US military sheds some light on civilian casualties from shadowy war in Somalia

Reacting to the publication today of US Africa Command’s (AFRICOM) first quarterly assessment of civilian casualties resulting from its operations in Africa, which acknowledges that two Somali civilians were killed and three injured in an air strike, Seif Magango, Amnesty International’s Deputy Regional Director for Eastern Africa, said:

“This first regular public report acknowledging AFRICOM’s role in civilian casualties is a welcome glimmer of transparency in more than a decade of deadly military operations that until now have been shrouded in secrecy. Now there must be accountability and reparation for the victims and their families – the US military has still neither contacted nor offered reparation to the families of any of the civilians it has admitted to killing.

This first regular public report acknowledging AFRICOM’s role in civilian casualties is a welcome glimmer of transparency in more than a decade of deadly military operations that until now have been shrouded in secrecy. Now there must be accountability and reparation for the victims and their families – the US military has still neither contacted nor offered reparation to the families of any of the civilians it has admitted to killing.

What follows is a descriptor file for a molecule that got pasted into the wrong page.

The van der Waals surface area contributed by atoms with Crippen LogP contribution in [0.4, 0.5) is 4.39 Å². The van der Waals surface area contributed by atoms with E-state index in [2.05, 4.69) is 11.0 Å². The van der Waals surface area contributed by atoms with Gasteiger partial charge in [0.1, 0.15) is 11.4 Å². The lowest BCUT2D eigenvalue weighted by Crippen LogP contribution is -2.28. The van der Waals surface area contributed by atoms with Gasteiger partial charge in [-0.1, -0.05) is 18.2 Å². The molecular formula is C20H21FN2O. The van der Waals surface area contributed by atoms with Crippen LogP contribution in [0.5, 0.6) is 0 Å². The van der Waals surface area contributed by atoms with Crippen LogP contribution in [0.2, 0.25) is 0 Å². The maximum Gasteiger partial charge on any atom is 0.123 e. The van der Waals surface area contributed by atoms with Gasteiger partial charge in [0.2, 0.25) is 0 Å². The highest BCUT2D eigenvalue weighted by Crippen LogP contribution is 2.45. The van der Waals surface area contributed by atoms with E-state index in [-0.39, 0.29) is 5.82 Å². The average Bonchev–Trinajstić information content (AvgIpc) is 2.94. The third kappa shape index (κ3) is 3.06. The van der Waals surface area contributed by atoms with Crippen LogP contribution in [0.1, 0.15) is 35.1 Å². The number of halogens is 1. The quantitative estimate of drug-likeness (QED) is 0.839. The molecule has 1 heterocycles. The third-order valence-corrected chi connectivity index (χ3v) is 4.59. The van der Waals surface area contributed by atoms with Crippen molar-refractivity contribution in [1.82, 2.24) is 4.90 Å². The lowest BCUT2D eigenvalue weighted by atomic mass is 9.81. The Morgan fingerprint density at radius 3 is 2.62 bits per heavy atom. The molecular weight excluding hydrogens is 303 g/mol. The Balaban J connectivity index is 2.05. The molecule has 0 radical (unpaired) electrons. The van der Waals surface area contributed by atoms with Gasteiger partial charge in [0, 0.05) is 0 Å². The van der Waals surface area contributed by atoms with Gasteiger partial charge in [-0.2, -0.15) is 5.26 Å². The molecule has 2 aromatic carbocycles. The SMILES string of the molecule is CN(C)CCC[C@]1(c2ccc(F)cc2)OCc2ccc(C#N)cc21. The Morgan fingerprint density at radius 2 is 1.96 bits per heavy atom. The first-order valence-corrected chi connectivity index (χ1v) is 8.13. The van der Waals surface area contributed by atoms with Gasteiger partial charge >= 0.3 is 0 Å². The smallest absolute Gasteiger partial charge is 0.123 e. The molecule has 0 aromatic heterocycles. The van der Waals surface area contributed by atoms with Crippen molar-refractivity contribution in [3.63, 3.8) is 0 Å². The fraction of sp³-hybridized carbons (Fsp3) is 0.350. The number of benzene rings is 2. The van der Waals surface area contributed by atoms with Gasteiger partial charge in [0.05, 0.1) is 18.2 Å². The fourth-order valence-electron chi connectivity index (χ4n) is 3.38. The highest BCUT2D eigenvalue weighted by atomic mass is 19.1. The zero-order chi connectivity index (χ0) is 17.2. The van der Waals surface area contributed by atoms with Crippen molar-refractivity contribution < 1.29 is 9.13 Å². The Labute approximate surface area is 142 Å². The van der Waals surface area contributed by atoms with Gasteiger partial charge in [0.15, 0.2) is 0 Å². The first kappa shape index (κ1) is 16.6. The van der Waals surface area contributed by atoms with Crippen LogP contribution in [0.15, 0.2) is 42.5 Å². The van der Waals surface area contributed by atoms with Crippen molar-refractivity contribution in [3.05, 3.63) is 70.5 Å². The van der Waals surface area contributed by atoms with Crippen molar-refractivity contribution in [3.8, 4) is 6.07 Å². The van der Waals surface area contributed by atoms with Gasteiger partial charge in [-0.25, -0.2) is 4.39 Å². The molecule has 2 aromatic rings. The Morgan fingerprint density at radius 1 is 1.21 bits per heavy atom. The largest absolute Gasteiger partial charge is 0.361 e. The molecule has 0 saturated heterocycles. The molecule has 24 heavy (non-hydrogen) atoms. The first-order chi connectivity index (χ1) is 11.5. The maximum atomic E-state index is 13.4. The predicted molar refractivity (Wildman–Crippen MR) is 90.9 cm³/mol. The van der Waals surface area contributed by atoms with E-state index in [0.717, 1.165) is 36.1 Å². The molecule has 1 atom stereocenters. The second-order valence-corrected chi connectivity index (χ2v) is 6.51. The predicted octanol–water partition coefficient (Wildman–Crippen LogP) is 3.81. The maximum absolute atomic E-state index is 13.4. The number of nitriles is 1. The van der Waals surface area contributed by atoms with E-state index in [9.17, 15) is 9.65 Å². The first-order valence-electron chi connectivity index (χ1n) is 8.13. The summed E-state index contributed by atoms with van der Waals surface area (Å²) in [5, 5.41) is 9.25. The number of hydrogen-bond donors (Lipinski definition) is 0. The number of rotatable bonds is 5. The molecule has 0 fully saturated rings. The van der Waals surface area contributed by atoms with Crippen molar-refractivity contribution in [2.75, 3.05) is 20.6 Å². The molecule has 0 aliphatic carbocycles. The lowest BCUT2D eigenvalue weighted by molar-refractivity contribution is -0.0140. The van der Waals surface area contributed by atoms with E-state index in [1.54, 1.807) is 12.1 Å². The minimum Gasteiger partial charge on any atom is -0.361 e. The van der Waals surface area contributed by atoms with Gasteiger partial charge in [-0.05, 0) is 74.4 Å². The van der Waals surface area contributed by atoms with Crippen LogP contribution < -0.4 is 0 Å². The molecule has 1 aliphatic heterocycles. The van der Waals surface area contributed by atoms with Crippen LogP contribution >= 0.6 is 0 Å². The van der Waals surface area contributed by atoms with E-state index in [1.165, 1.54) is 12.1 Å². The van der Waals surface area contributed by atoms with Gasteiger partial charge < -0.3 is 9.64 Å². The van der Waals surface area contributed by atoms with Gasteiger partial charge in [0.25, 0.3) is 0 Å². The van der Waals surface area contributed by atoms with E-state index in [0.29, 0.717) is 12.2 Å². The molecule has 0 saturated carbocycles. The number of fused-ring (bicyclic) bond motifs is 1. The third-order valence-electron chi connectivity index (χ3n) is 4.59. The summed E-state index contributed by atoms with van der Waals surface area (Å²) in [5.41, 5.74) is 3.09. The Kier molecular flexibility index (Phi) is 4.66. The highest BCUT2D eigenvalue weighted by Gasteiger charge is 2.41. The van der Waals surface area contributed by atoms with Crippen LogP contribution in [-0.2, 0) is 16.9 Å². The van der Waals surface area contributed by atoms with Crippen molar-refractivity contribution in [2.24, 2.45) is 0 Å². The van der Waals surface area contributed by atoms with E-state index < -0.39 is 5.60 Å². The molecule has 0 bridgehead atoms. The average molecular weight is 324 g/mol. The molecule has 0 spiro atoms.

Seif Magango, Amnesty International's Deputy Regional Director for Eastern Africa


“There also needs to be an analysis of a wider range of strikes than those covered in this report, which leaves out dozens of strikes by only looking at the period after 1 February 2019. A year ago, following a ground-breaking Amnesty International report, AFRICOM pledged to review all of its operations in Somalia to assess whether it had misreported civilian casualties, but it has still not made the results public.

“It’s a positive step for AFRICOM to give bereaved Somali families the opportunity to self-report civilian casualties via its website. However, this will not serve the vast majority of impacted civilians who live in remote areas where smartphones are banned and internet access is poor. Alternative means should be made available, including through establishing a mechanism in Mogadishu to allow clan elders or elected representatives to speak on behalf of civilians whose loved ones have been killed by US air strikes.”

Background

Today’s AFRICOM report reviews 91 air strikes it carried out in Somalia between 1 February 2019 and 31 March 2020. Out of 27 alleged civilian casualty incidents in that period – citing media reports as well as independent NGO reports from Amnesty International and others – the report “closes” 20 incidents and leaves seven open and under review. Among these are two covered in an Amnesty International investigation released earlier this month.


Through gathering extensive testimonial evidence and expert analysis of images and video from strike sites, satellite imagery, and weapons identification, Amnesty International has investigated nine separate cases since 2017 where US air strikes have killed a total of 21 civilians and injured 11 more. Some of these involved to apparent violations of international humanitarian law.

In contrast, AFRICOM has now admitted to a total of just four civilian deaths and three injuries in two incidents.